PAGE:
Pelumi Nubi, First Black Woman to Trek from London to Lagos, Says to Step into the Unknown


Happy Monday, readers, writers, and shark fans! I hope you had a wonderful weekend and have been enjoying this February that’s just swimming right on by!

I’ve always enjoyed Motivation Monday posts, but my favorite ones are stories that show us something being put into practice that might have felt impossible before. And Pelumi Nubi is no exception.

A former Ph.D. student who left her studies behind to travel the world on her terms instead, Pelumi Nubi decided to celebrate her family’s various points of origin by doing something no other Black woman has ever done. She decided to connect her two points of origin—London, UK and Lagos, Nigeria—by completing a 10,000 km (6,213 miles) solo drive from London to Lagos.

“I want to break barriers and challenge the narrative of what’s possible, especially as a solo Black female traveller. With courage and determination, my journey from London to Lagos shows that the roads less travelled can lead to the most extraordinary destinations.”


Gearing up to be the first Black woman to complete such a journey, Pelumi is bridging her two homes together by visiting 17 destinations in just two months. She’ll complete the trek in nothing other than her small and trusty purple Peugeot 107.

Pelumi has specially modified the car for the occasion, now featuring a sleeping area and kitchen, to allow her to camp in most of the countries she’ll be visiting and exploring.

“The journey is larger than myself. I want to represent anyone who has dreams but is doubtful. You can dare to step into the unknown – it’s the only way we get to connect with ourselves and inspire others.”


Spanning over 10,000 km, Pelumi’s commitment to being bold and audacious is anticipated to make her the first Black woman to complete such an expedition, drawing inspiration from Kunle Adeyanju’s similar journey by motorbike. Her primary goal is to share inspirational content centered around breaking free from societal expectations and the lessons learned along her route.

Connecting her two homes by road, Pelumi has set her eyes on reaching Nigeria’s largest city on March 26, after exploring 17 destinations across Europe and West Africa. Her planned route includes lesser-frequented places like Western Sahara and Mali, along with favorites like Ghana and Morocco.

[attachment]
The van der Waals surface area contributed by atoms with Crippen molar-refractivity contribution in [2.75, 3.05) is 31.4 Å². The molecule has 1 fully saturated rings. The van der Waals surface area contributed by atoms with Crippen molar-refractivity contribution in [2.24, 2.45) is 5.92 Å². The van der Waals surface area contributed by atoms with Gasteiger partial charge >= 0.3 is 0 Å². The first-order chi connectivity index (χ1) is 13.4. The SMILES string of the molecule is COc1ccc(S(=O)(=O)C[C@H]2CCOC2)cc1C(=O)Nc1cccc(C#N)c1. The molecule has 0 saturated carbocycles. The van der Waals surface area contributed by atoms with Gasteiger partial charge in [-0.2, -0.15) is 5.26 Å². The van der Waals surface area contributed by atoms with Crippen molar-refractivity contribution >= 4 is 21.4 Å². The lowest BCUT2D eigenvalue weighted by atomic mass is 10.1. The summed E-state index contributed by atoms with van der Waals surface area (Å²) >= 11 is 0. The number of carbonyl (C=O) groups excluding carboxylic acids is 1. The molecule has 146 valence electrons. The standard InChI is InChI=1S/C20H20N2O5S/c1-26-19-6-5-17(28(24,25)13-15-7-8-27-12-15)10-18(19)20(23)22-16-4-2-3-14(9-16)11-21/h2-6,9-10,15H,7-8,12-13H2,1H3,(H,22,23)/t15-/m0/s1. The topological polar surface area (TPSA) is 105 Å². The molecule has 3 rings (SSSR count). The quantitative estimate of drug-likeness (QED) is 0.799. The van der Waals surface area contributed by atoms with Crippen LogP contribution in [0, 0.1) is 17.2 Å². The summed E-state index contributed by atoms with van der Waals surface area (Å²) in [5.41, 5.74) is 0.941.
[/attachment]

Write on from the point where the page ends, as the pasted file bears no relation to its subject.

Her complete itinerary includes the United Kingdom; France; Spain; Morocco; Western Sahara; Mauritania; Senegal; The Gambia; Guinea-Bissau; Guinea; Sierra Leone; Mali; Burkina Faso; Ghana; Ivory Coast; Togo; Benin; and Nigeria.

“I’m on a quest for personal growth and cultural connection. By the end of my journey, I hope to gain a deeper understanding of my heritage but also the world. I want to shape global narratives through my own lens while inspiring others to start their own journeys of exploration and discovery.”


Pelumi now has the opportunity to shed light on stories from the communities she encounters, offering an angle rarely covered in the media by a West African woman.

The journey is about self-exploration as much as it is about the miles driven. Pelumi, who left her Ph.D. in Biomedical Sciences early with mixed feelings, sees the trip as a reminder that she can live life how she chooses and finish hard things in the process. With her travel experience spanning 80 countries across 6 continents and a year of dedicated preparation, Pelumi seeks to inspire others by encouraging them to push their comfort zones – mirroring the personal growth she continues to embrace.

Please continue reading for our exclusive interview with Pelumi Nubi and our unique travel reading list.

Interview with Pelumi Nubi

McKenzie Lynn Tozan (MLT): I love the concept of you collecting stories from all the places you visit during this journey. How do you envision “using” them after your journey? Writing a book, creating content, etc.? 

Pelumi Nubi (PN): Absolutely! I’m already buzzing with ideas on how to bring the stories to life. For example, I would love to create a coffee table book that opens a window to the incredible destinations I’ve been blessed to visit. The book will also be an invitation to relive the journeys alongside me from the comfort of your living room. The way I document my stories is working in real-time too; although it’s a solo trip, it’s striking a chord with various communities online and inspiring them to set off on their adventures. I also see this journey making it to the big screen as a film or a TV programme dedicated to overland travel — this is a dream I’m keen to make a reality.

MLT: What is your favourite story you’ve heard on your trip so far? What was its significance to the place from which it originated? 

PN: I’m at the beginning of this particular trip, but I’ve also come across so many fascinating stories. One that stands out is from a gentleman I met in Millau, France. I visited the area to visit a famous bridge, but the real story was meeting this local man, deeply rooted in his village. He shared stories of his childhood with me, which were filled with days on the river and his fascination with the sky. He used to gaze upwards to stare at what he thought were tiny magical beings, which he later realised were people paragliding. He was so inspired that he committed to learning the skill. Now, he paraglides up to ten times a day during peak season. He spoke with such passion about his love for paragliding and how each flight feels that I decided to try it out for myself. 

MLT: What do you plan to do next? Where is your content, and your heart, leading you?